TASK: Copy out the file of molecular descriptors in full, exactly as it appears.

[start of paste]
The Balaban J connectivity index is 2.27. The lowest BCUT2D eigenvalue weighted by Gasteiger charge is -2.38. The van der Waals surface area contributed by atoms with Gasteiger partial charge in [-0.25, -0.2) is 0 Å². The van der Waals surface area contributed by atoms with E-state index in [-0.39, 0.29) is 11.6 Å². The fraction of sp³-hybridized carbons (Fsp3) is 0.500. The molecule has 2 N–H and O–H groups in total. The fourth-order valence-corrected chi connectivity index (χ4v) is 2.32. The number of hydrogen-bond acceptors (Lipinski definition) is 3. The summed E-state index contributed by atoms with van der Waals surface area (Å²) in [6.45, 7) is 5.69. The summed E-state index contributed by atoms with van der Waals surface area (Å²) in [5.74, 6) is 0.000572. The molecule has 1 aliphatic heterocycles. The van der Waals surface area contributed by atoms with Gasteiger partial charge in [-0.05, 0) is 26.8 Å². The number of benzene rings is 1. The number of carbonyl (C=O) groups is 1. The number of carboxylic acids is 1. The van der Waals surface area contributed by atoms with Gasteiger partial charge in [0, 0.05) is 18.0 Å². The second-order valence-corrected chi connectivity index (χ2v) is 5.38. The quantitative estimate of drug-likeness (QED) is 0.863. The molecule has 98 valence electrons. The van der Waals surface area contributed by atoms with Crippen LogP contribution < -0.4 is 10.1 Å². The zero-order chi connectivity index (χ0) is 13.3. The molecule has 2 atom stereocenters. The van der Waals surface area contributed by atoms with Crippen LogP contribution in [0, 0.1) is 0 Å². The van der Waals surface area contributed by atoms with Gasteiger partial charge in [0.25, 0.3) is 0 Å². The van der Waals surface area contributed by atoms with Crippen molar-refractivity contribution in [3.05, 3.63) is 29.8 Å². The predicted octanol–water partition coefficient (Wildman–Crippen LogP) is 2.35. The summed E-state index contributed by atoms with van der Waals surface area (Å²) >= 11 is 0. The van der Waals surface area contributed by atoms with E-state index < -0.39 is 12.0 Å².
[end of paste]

The Balaban J connectivity index is 2.27. The lowest BCUT2D eigenvalue weighted by Gasteiger charge is -2.38. The van der Waals surface area contributed by atoms with Gasteiger partial charge in [-0.25, -0.2) is 0 Å². The van der Waals surface area contributed by atoms with E-state index in [-0.39, 0.29) is 11.6 Å². The fraction of sp³-hybridized carbons (Fsp3) is 0.500. The molecule has 2 N–H and O–H groups in total. The fourth-order valence-corrected chi connectivity index (χ4v) is 2.32. The number of hydrogen-bond acceptors (Lipinski definition) is 3. The summed E-state index contributed by atoms with van der Waals surface area (Å²) in [6.45, 7) is 5.69. The summed E-state index contributed by atoms with van der Waals surface area (Å²) in [5.74, 6) is 0.000572. The molecule has 1 aliphatic heterocycles. The van der Waals surface area contributed by atoms with Gasteiger partial charge in [-0.05, 0) is 26.8 Å². The number of benzene rings is 1. The number of carbonyl (C=O) groups is 1. The number of carboxylic acids is 1. The van der Waals surface area contributed by atoms with Gasteiger partial charge in [0, 0.05) is 18.0 Å². The second-order valence-corrected chi connectivity index (χ2v) is 5.38. The quantitative estimate of drug-likeness (QED) is 0.863. The molecule has 98 valence electrons. The van der Waals surface area contributed by atoms with Crippen LogP contribution < -0.4 is 10.1 Å². The zero-order chi connectivity index (χ0) is 13.3. The molecule has 2 atom stereocenters. The van der Waals surface area contributed by atoms with Crippen LogP contribution in [0, 0.1) is 0 Å². The van der Waals surface area contributed by atoms with Gasteiger partial charge in [0.25, 0.3) is 0 Å². The van der Waals surface area contributed by atoms with Crippen molar-refractivity contribution in [3.05, 3.63) is 29.8 Å². The predicted octanol–water partition coefficient (Wildman–Crippen LogP) is 2.35. The summed E-state index contributed by atoms with van der Waals surface area (Å²) >= 11 is 0. The van der Waals surface area contributed by atoms with E-state index < -0.39 is 12.0 Å².